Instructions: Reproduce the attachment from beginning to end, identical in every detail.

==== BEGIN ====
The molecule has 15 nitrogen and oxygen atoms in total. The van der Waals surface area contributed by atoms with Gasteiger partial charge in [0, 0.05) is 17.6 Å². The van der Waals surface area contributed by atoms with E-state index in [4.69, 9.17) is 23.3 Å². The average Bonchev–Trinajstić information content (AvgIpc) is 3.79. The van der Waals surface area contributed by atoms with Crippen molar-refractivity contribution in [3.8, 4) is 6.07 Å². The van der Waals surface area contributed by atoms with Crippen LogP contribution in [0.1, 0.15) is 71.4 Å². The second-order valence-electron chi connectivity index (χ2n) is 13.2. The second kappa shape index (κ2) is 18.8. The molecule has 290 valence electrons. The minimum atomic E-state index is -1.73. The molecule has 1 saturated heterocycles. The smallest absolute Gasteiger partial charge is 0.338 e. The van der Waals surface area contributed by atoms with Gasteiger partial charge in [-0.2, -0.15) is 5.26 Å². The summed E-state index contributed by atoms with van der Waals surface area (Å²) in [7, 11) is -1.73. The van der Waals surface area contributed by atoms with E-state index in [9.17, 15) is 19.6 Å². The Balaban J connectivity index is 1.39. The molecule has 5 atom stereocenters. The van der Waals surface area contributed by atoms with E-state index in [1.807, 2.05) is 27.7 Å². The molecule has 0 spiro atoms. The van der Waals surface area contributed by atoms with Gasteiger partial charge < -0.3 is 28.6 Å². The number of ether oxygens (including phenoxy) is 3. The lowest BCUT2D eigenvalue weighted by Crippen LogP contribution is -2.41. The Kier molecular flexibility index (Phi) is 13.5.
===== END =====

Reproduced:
The molecule has 15 nitrogen and oxygen atoms in total. The van der Waals surface area contributed by atoms with Gasteiger partial charge in [0, 0.05) is 17.6 Å². The van der Waals surface area contributed by atoms with E-state index in [4.69, 9.17) is 23.3 Å². The average Bonchev–Trinajstić information content (AvgIpc) is 3.79. The van der Waals surface area contributed by atoms with Crippen molar-refractivity contribution in [3.8, 4) is 6.07 Å². The van der Waals surface area contributed by atoms with Crippen LogP contribution in [0.1, 0.15) is 71.4 Å². The second-order valence-electron chi connectivity index (χ2n) is 13.2. The second kappa shape index (κ2) is 18.8. The molecule has 290 valence electrons. The minimum atomic E-state index is -1.73. The molecule has 1 saturated heterocycles. The smallest absolute Gasteiger partial charge is 0.338 e. The van der Waals surface area contributed by atoms with Gasteiger partial charge in [-0.2, -0.15) is 5.26 Å². The summed E-state index contributed by atoms with van der Waals surface area (Å²) in [7, 11) is -1.73. The van der Waals surface area contributed by atoms with E-state index in [9.17, 15) is 19.6 Å². The Balaban J connectivity index is 1.39. The molecule has 5 atom stereocenters. The van der Waals surface area contributed by atoms with E-state index in [1.807, 2.05) is 27.7 Å². The molecule has 0 spiro atoms. The van der Waals surface area contributed by atoms with Gasteiger partial charge < -0.3 is 28.6 Å². The number of ether oxygens (including phenoxy) is 3. The lowest BCUT2D eigenvalue weighted by Crippen LogP contribution is -2.41. The Kier molecular flexibility index (Phi) is 13.5.